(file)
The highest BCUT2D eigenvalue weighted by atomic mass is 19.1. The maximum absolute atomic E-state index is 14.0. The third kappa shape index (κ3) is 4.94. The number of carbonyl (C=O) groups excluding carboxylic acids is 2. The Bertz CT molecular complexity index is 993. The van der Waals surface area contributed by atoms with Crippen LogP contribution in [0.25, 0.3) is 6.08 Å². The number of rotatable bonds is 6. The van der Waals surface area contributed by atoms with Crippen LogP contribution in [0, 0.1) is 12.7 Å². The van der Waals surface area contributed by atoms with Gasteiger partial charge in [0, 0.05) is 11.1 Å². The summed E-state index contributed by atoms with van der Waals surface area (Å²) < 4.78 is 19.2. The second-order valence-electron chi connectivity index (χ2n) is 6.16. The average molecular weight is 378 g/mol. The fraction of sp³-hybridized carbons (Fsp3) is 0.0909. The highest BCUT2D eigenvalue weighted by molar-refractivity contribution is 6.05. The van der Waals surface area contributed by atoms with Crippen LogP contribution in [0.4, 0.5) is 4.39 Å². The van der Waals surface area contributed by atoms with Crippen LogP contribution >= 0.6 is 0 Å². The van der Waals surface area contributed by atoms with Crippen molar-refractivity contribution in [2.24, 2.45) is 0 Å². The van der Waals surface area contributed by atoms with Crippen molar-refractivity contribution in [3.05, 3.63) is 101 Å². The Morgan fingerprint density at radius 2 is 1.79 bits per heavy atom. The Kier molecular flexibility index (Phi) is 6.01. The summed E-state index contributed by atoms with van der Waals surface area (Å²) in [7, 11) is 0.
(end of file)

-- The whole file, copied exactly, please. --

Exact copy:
The highest BCUT2D eigenvalue weighted by atomic mass is 19.1. The maximum absolute atomic E-state index is 14.0. The third kappa shape index (κ3) is 4.94. The number of carbonyl (C=O) groups excluding carboxylic acids is 2. The Bertz CT molecular complexity index is 993. The van der Waals surface area contributed by atoms with Crippen LogP contribution in [0.25, 0.3) is 6.08 Å². The number of rotatable bonds is 6. The van der Waals surface area contributed by atoms with Crippen LogP contribution in [0, 0.1) is 12.7 Å². The van der Waals surface area contributed by atoms with Gasteiger partial charge in [0, 0.05) is 11.1 Å². The summed E-state index contributed by atoms with van der Waals surface area (Å²) < 4.78 is 19.2. The second-order valence-electron chi connectivity index (χ2n) is 6.16. The average molecular weight is 378 g/mol. The fraction of sp³-hybridized carbons (Fsp3) is 0.0909. The highest BCUT2D eigenvalue weighted by molar-refractivity contribution is 6.05. The van der Waals surface area contributed by atoms with Crippen LogP contribution in [0.4, 0.5) is 4.39 Å². The van der Waals surface area contributed by atoms with Crippen LogP contribution >= 0.6 is 0 Å². The van der Waals surface area contributed by atoms with Crippen molar-refractivity contribution in [2.24, 2.45) is 0 Å². The van der Waals surface area contributed by atoms with Crippen molar-refractivity contribution in [3.05, 3.63) is 101 Å². The Morgan fingerprint density at radius 2 is 1.79 bits per heavy atom. The Kier molecular flexibility index (Phi) is 6.01. The summed E-state index contributed by atoms with van der Waals surface area (Å²) in [7, 11) is 0.